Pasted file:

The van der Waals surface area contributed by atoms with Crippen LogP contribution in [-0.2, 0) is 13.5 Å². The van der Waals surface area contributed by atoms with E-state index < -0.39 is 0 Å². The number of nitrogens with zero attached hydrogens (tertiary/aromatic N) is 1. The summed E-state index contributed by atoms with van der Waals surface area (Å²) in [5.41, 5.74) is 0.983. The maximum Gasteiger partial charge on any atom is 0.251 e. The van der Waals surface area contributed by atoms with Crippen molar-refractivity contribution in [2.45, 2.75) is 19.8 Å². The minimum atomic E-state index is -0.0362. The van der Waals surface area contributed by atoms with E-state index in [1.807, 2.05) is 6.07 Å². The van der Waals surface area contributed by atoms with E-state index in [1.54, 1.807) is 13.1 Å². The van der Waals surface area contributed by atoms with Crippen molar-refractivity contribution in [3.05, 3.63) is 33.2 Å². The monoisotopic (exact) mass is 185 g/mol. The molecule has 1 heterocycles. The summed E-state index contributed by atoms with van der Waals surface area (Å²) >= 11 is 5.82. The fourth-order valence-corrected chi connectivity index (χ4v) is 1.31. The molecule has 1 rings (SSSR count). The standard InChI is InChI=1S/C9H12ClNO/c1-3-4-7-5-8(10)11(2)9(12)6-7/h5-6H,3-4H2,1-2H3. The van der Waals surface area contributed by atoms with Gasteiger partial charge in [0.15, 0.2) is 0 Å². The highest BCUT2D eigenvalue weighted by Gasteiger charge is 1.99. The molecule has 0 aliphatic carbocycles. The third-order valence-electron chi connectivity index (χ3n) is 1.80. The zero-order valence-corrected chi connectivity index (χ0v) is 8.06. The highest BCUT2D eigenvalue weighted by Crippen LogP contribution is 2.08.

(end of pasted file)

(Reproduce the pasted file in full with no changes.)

The van der Waals surface area contributed by atoms with Crippen LogP contribution in [-0.2, 0) is 13.5 Å². The van der Waals surface area contributed by atoms with E-state index < -0.39 is 0 Å². The number of nitrogens with zero attached hydrogens (tertiary/aromatic N) is 1. The summed E-state index contributed by atoms with van der Waals surface area (Å²) in [5.41, 5.74) is 0.983. The maximum Gasteiger partial charge on any atom is 0.251 e. The van der Waals surface area contributed by atoms with Crippen molar-refractivity contribution in [2.45, 2.75) is 19.8 Å². The minimum atomic E-state index is -0.0362. The van der Waals surface area contributed by atoms with E-state index in [1.807, 2.05) is 6.07 Å². The van der Waals surface area contributed by atoms with E-state index in [1.54, 1.807) is 13.1 Å². The van der Waals surface area contributed by atoms with Crippen molar-refractivity contribution in [3.05, 3.63) is 33.2 Å². The monoisotopic (exact) mass is 185 g/mol. The molecule has 1 heterocycles. The summed E-state index contributed by atoms with van der Waals surface area (Å²) >= 11 is 5.82. The fourth-order valence-corrected chi connectivity index (χ4v) is 1.31. The molecule has 1 rings (SSSR count). The standard InChI is InChI=1S/C9H12ClNO/c1-3-4-7-5-8(10)11(2)9(12)6-7/h5-6H,3-4H2,1-2H3. The van der Waals surface area contributed by atoms with Gasteiger partial charge in [0.15, 0.2) is 0 Å². The highest BCUT2D eigenvalue weighted by Gasteiger charge is 1.99. The molecule has 0 aliphatic carbocycles. The third-order valence-electron chi connectivity index (χ3n) is 1.80. The zero-order valence-corrected chi connectivity index (χ0v) is 8.06. The highest BCUT2D eigenvalue weighted by Crippen LogP contribution is 2.08.